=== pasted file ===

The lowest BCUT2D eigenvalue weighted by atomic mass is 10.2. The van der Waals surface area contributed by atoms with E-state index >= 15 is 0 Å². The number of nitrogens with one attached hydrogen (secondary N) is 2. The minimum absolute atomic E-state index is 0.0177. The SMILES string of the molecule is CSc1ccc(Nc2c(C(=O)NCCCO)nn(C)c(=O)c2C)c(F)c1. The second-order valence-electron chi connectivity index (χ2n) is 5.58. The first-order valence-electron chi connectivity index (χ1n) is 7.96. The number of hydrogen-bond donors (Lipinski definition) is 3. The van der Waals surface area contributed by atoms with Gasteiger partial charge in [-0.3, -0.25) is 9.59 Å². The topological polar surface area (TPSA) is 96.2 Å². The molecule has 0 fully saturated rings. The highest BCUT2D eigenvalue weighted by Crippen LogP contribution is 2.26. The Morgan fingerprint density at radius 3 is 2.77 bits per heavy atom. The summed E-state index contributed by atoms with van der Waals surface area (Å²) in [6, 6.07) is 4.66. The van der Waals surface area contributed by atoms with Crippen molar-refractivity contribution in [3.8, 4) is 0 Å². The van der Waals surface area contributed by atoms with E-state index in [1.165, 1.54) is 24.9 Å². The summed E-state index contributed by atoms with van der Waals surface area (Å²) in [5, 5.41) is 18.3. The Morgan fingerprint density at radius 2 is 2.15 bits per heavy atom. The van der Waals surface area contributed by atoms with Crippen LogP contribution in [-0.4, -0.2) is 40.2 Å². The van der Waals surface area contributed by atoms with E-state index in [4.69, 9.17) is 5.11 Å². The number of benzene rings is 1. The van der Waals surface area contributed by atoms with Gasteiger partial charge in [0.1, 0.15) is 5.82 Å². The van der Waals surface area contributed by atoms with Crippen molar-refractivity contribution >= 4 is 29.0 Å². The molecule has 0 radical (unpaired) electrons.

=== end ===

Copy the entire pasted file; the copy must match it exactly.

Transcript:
The lowest BCUT2D eigenvalue weighted by atomic mass is 10.2. The van der Waals surface area contributed by atoms with E-state index >= 15 is 0 Å². The number of nitrogens with one attached hydrogen (secondary N) is 2. The minimum absolute atomic E-state index is 0.0177. The SMILES string of the molecule is CSc1ccc(Nc2c(C(=O)NCCCO)nn(C)c(=O)c2C)c(F)c1. The second-order valence-electron chi connectivity index (χ2n) is 5.58. The first-order valence-electron chi connectivity index (χ1n) is 7.96. The number of hydrogen-bond donors (Lipinski definition) is 3. The van der Waals surface area contributed by atoms with Gasteiger partial charge in [-0.3, -0.25) is 9.59 Å². The topological polar surface area (TPSA) is 96.2 Å². The molecule has 0 fully saturated rings. The highest BCUT2D eigenvalue weighted by Crippen LogP contribution is 2.26. The Morgan fingerprint density at radius 3 is 2.77 bits per heavy atom. The summed E-state index contributed by atoms with van der Waals surface area (Å²) in [6, 6.07) is 4.66. The van der Waals surface area contributed by atoms with Crippen molar-refractivity contribution in [3.8, 4) is 0 Å². The van der Waals surface area contributed by atoms with E-state index in [1.165, 1.54) is 24.9 Å². The summed E-state index contributed by atoms with van der Waals surface area (Å²) in [5, 5.41) is 18.3. The Morgan fingerprint density at radius 2 is 2.15 bits per heavy atom. The van der Waals surface area contributed by atoms with Crippen LogP contribution in [-0.4, -0.2) is 40.2 Å². The van der Waals surface area contributed by atoms with E-state index in [4.69, 9.17) is 5.11 Å². The number of benzene rings is 1. The van der Waals surface area contributed by atoms with Gasteiger partial charge in [0.1, 0.15) is 5.82 Å². The van der Waals surface area contributed by atoms with Crippen molar-refractivity contribution >= 4 is 29.0 Å². The molecule has 0 radical (unpaired) electrons.